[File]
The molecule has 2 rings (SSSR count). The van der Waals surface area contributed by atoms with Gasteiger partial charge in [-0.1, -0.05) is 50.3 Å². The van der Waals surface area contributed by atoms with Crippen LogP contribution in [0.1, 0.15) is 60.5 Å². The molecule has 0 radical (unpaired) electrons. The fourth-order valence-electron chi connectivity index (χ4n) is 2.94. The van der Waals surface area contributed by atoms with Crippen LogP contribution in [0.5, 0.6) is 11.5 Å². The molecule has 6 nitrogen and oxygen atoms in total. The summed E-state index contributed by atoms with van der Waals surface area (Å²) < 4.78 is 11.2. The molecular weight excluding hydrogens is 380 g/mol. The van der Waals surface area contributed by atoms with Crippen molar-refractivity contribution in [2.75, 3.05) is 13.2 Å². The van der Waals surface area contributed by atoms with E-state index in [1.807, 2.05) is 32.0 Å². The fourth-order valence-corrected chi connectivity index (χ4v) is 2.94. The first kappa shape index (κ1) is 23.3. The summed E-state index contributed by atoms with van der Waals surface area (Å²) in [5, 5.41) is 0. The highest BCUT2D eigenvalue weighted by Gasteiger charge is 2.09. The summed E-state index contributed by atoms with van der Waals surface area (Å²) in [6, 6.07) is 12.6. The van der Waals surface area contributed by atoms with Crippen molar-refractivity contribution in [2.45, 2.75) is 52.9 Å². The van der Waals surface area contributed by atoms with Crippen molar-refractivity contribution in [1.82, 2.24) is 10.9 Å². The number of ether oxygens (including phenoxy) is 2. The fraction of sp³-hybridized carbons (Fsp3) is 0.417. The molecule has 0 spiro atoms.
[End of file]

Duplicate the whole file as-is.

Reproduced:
The molecule has 2 rings (SSSR count). The van der Waals surface area contributed by atoms with Gasteiger partial charge in [-0.1, -0.05) is 50.3 Å². The van der Waals surface area contributed by atoms with Crippen LogP contribution in [0.1, 0.15) is 60.5 Å². The molecule has 0 radical (unpaired) electrons. The fourth-order valence-electron chi connectivity index (χ4n) is 2.94. The van der Waals surface area contributed by atoms with Crippen LogP contribution in [0.5, 0.6) is 11.5 Å². The molecule has 6 nitrogen and oxygen atoms in total. The summed E-state index contributed by atoms with van der Waals surface area (Å²) < 4.78 is 11.2. The molecular weight excluding hydrogens is 380 g/mol. The van der Waals surface area contributed by atoms with Crippen molar-refractivity contribution in [2.75, 3.05) is 13.2 Å². The van der Waals surface area contributed by atoms with E-state index in [1.807, 2.05) is 32.0 Å². The fourth-order valence-corrected chi connectivity index (χ4v) is 2.94. The first kappa shape index (κ1) is 23.3. The summed E-state index contributed by atoms with van der Waals surface area (Å²) in [5, 5.41) is 0. The highest BCUT2D eigenvalue weighted by Gasteiger charge is 2.09. The summed E-state index contributed by atoms with van der Waals surface area (Å²) in [6, 6.07) is 12.6. The van der Waals surface area contributed by atoms with Crippen molar-refractivity contribution in [2.45, 2.75) is 52.9 Å². The van der Waals surface area contributed by atoms with Crippen molar-refractivity contribution in [1.82, 2.24) is 10.9 Å². The number of ether oxygens (including phenoxy) is 2. The fraction of sp³-hybridized carbons (Fsp3) is 0.417. The molecule has 0 spiro atoms.